by Nurul Fitri Ramadhani
JAKARTA, May 28 (Xinhua) -- The Indonesian government is wooing foreign investors to help develop the electric vehicle (EV) ecosystem as the Southeast Asian country is on track of a green energy transition.
"We are very confident that investing for EVs in Indonesia will be profitable, because we are rich in natural resources needed for the EV ecosystem, including nickel. And we have a huge market here," the country's Industry Minister Agus Gumiwang Kartasasmita said recently in a statement.
As of January 2020, Indonesia had 72 million tonnes of reserves of nickel ore, a primary component of EV batteries, according to data from the Ministry of Energy and Mineral Resources.
That accounted for 52 percent of the total amount of nickel ore around the world, making Indonesia one of the world's largest nickel producers. The country's nickel production reached 2.47 million tonnes in 2021.
Recently, Indonesia has been publicly wooing U.S. electric car manufacturer Tesla to invest in the country. Indonesian President Joko Widodo met with Tesla Inc. CEO Elon Musk in Texas last week to discuss potential investment in Indonesia's nickel industry and supply of EV batteries.
Investment Minister Bahlil Lahadalia said, without providing more details, that the deal with Tesla was done and the project might begin this year at the Batang Integrated Industrial Estate in Central Java province.
The minister told all potential investors that production costs in Indonesia would be much cheaper compared to other countries, and that the government would make related procedure easier for investors.
"All permits will be handled by the government through the Ministry of Investment, but they do not need to come. And we will provide some incentives needed, as long as that does not violate any law," he said.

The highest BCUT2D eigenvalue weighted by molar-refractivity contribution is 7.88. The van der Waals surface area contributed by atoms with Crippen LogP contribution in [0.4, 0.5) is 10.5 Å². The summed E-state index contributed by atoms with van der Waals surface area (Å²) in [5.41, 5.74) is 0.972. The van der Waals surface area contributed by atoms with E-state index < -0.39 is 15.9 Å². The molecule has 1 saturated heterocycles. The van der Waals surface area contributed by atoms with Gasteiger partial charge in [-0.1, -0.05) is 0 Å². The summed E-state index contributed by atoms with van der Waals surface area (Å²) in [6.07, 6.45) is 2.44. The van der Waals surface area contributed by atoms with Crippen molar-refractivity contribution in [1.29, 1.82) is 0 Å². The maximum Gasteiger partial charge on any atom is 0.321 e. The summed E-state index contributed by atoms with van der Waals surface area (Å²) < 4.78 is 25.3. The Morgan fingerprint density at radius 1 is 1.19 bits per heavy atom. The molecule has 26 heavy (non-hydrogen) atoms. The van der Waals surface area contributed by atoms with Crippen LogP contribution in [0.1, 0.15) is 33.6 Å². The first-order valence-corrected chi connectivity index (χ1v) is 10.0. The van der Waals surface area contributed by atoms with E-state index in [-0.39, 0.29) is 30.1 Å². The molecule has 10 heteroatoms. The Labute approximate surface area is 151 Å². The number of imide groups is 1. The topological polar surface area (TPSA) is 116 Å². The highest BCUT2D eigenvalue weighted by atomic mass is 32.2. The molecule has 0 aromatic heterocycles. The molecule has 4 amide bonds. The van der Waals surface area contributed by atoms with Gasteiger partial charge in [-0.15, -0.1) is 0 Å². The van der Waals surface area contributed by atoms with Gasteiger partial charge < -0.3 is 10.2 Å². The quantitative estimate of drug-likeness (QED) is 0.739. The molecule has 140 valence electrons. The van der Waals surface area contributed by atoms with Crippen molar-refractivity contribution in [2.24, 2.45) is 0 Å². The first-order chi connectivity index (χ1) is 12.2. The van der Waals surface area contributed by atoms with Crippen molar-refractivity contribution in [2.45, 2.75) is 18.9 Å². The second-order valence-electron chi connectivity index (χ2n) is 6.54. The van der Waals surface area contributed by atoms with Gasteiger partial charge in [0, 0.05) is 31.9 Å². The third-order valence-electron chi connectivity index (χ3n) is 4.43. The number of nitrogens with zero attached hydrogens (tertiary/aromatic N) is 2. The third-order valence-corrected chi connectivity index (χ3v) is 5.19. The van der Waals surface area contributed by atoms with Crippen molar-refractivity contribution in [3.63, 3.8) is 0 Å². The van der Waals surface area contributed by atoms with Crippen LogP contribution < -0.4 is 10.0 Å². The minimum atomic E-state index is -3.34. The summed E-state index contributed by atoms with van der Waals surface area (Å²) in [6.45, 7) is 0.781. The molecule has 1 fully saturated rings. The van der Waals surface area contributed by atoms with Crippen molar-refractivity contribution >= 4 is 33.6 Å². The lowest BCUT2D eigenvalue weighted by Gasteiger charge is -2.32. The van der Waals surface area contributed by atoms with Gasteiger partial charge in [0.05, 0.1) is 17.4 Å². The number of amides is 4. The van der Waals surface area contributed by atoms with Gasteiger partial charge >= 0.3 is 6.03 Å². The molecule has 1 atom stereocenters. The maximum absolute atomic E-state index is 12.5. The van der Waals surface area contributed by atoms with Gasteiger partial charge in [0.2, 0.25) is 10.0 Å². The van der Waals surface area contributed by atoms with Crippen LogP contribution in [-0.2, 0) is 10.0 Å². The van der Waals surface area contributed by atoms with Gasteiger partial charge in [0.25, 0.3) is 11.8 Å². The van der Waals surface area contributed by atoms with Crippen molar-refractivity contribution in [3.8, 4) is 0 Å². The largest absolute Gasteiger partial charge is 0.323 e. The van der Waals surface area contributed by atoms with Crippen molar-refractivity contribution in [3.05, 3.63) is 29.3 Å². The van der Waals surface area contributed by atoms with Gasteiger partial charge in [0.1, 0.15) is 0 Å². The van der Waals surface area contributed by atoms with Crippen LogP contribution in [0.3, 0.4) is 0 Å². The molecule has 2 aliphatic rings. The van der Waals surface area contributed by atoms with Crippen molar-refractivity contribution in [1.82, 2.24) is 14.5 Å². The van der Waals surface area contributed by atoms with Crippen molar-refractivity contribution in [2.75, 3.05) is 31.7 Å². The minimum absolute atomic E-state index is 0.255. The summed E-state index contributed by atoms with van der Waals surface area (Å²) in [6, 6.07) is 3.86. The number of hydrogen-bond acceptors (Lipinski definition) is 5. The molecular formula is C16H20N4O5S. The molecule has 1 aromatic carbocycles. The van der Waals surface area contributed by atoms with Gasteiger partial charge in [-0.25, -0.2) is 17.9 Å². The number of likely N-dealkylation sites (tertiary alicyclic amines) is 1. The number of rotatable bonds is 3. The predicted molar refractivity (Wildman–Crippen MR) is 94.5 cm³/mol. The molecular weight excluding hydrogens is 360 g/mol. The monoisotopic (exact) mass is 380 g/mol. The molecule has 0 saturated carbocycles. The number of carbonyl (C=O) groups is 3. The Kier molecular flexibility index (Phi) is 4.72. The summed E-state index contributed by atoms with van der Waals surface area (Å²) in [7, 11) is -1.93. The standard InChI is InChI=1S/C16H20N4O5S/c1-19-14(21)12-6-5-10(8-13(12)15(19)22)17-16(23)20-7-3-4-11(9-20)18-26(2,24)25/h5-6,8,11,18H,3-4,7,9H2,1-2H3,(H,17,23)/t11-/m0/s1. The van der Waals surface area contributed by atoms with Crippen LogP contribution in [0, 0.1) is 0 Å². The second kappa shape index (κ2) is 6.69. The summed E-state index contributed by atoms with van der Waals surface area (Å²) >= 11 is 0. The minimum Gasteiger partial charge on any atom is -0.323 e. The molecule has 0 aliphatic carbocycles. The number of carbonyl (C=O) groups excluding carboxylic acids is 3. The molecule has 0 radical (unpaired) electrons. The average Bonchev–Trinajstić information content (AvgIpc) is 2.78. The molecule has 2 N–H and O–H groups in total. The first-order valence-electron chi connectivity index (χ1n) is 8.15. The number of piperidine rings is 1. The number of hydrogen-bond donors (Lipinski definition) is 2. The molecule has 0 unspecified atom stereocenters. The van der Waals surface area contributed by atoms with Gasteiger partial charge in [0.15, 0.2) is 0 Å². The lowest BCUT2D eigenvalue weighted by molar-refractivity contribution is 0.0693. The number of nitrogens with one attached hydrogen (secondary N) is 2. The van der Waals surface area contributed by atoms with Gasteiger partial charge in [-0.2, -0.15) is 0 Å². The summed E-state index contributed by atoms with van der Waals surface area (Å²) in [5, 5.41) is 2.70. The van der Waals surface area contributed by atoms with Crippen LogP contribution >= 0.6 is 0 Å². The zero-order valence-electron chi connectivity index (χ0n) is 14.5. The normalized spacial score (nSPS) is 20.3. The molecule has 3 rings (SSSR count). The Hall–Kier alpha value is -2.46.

A similar investment has already been finalized by the Chinese battery manufacturer Contemporary Amperex Technology Co., Limited (CATL). The company was reported to invest nearly 6 billion U.S. dollars for battery production in Indonesia, which will include nickel mining and processing, and battery production and recycling.
Last September, South Korea's Hyundai Motor Group and LG Energy Solution began the construction of a battery cell factory in Indonesia, which is planned to start operation in the first half of 2024.
Minister Lahadalia said German companies Volkswagen and BASF had also expressed their interest in investing in Indonesia's battery industry.
Head of the association of Indonesian automotive manufacturers GAIKINDO, Jongki Sugiarto, said all investments related to the EV industry, particularly in terms of production, were expected to make the electric car prices in the Indonesian market more affordable for middle-class people.
"More EV manufacturers means more variations of electric cars offered in the market. That will make the prices of electric cars cheaper and more affordable," he said.